Fifteen-year-old American CiCi Bellis, who became the youngest winner of a U.S. Open match since 1996 when she won her first round match, went down 6-3, 0-6, 6-2 to Zarina Dyas of Kazakhstan.

The United States only saw three men making the second round — the country’s lowest total in the history of the tournament — but 13th seed John Isner and Querrey have made it to the last 32.

Isner, a quarter-finalist in 2011, beat Germany’s Jan-Lennard Struff 7-6 (7/5), 6-4, 6-2 while Querrey beat Spain’s Guillermo Garcia Lopez for the fourth time in four meetings — including last week’s Winston Salem warm-up — thanks to a 6-3, 6-4, 6-4 victory.

Australian 19-year-old Nick Kyrgios, who famously defeated Rafael Nadal at Wimbledon, reached the third round by seeing off Italy’s Andreas Seppi 6-4, 7-6 (7/2), 6-4.

He will next face Spanish veteran Tommy Robredo who came back from two sets to love down for the seventh time in seeing off Italy’s Simone Bolelli 5-7, 6-7 (5/7), 6-4, 6-3, 6-2.

AFP Photo/Kena Betancur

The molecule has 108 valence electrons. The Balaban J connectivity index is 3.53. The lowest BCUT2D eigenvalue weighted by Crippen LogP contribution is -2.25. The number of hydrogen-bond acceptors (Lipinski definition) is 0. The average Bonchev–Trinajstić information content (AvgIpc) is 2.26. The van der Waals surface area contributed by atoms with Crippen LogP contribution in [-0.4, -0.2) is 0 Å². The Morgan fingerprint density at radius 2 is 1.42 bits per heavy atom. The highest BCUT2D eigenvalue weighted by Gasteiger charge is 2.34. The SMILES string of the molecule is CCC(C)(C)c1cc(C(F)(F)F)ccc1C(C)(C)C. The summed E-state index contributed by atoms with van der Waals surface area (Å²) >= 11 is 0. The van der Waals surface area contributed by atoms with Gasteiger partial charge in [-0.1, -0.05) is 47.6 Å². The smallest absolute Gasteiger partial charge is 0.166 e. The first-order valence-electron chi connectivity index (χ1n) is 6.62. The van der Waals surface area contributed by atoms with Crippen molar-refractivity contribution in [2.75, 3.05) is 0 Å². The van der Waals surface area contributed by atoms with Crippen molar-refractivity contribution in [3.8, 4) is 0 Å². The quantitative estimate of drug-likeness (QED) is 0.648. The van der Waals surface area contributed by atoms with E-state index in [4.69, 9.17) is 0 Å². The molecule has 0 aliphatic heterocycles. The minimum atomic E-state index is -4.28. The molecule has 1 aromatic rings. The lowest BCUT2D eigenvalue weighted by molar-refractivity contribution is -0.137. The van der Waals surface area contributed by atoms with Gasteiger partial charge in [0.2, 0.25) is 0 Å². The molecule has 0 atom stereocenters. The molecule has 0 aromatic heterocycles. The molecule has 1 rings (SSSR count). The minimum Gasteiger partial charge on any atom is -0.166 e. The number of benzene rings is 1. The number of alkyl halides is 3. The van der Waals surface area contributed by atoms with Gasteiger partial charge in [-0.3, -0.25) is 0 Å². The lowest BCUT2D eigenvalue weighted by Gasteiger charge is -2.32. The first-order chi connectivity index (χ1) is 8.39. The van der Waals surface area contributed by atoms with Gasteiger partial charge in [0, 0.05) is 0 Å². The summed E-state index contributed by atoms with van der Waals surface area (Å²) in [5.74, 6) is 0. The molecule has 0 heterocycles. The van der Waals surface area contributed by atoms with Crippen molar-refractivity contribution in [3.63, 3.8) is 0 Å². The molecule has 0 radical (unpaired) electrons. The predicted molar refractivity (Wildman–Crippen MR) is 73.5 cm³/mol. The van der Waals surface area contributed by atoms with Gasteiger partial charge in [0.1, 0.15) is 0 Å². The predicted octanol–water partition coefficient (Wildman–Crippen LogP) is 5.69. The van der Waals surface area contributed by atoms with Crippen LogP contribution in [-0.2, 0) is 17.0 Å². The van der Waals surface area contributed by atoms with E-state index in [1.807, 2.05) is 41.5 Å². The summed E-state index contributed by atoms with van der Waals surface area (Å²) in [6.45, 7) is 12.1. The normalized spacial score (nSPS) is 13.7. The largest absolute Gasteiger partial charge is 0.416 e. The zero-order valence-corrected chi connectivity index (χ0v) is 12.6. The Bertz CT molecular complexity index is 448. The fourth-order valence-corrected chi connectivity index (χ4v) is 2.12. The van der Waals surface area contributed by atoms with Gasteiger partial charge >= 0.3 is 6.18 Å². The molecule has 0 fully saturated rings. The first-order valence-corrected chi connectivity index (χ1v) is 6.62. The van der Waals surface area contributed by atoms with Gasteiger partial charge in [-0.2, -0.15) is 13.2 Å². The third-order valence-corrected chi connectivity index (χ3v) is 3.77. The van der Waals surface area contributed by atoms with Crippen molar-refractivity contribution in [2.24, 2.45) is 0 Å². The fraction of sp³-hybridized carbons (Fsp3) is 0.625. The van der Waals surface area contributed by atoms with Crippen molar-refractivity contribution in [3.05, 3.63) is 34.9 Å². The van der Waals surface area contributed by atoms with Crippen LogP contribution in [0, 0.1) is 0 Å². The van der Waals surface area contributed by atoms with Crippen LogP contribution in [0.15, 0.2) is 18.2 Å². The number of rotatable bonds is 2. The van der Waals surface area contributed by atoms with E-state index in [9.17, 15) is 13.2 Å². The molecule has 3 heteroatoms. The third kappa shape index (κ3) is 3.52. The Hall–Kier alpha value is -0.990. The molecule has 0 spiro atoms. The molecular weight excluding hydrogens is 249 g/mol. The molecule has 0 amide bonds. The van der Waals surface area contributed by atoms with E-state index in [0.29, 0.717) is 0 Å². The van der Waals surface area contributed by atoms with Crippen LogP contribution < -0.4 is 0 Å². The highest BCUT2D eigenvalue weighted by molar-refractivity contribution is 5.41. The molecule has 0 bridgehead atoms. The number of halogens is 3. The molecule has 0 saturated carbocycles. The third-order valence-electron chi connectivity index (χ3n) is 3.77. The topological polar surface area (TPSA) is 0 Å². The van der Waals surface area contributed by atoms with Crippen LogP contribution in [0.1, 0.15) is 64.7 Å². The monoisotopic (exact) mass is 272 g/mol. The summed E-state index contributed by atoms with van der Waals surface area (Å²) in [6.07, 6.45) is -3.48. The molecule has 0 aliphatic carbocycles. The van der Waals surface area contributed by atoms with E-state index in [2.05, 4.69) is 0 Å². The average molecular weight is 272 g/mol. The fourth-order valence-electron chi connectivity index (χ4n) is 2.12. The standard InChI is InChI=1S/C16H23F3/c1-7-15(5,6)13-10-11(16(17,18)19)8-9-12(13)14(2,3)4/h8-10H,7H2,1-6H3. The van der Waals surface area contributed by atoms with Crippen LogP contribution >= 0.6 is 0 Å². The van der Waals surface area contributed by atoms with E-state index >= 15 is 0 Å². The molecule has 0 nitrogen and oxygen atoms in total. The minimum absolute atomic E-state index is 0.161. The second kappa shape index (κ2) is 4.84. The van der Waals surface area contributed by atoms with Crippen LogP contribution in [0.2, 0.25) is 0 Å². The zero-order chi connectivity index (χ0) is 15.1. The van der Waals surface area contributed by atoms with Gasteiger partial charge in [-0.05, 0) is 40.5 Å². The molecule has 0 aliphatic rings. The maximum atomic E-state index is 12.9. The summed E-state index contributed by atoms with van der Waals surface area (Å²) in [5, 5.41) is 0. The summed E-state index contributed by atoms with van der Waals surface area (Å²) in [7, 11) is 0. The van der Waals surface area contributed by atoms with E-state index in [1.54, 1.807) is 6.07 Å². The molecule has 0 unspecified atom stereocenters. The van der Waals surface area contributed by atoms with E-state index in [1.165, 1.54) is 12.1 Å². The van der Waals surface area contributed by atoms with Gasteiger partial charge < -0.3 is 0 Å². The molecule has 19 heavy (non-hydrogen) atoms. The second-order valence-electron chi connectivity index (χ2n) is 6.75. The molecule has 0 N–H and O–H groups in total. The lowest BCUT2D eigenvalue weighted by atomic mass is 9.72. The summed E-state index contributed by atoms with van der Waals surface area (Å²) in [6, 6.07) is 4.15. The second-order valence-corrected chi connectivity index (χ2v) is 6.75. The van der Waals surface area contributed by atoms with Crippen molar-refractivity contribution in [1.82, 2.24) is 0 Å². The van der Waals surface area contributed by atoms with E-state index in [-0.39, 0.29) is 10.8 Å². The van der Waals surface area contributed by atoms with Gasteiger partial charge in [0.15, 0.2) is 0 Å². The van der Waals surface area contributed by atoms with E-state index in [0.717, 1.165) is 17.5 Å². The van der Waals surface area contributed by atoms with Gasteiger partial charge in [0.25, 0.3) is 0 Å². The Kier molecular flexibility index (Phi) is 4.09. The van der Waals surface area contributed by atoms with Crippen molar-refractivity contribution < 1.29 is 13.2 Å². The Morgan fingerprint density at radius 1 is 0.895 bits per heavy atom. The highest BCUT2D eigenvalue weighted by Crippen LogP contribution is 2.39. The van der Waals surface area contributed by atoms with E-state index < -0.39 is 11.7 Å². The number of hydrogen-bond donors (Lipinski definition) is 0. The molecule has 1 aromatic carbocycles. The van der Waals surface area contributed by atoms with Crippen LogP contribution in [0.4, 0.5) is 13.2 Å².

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Ivanovic Stunned At U.S. Open, Azarenka Battles Back

New York (AFP) — Former world number one Ana Ivanovic became the second top 10 seed to suffer a shock early U.S. Open exit when she was knocked out by Karolina Pliskova of the Czech Republic on Thursday.

Ivanovic, the eighth seed, lost 7-5, 6-4 to the 42nd-ranked Pliskova who has reached the third round at a major for the first time.

The Serb followed fourth-seeded Agnieszka Radwanska out of the tournament after the Pole had been beaten by Peng Shuai 24 hours earlier.

Ivanovic came into New York as a potential title contender having captured trophies at Auckland, Monterrey, and Birmingham this year while returning to the top ten for the first time in five years.

But the former French Open champion was undone on Thursday by 29 unforced errors while facing 13 break points as she crashed to her earliest exit in New York in six years.

“I played a good match, the best of the year,” said 22-year-old Pliskova whose twin sister Krystina also played the main draw this year.

“I didn’t really have a strategy. I just played my game, focused on myself and I did it,” added the slender Czech who sports a pair of colorful tattoos on her left upper arm and left thigh.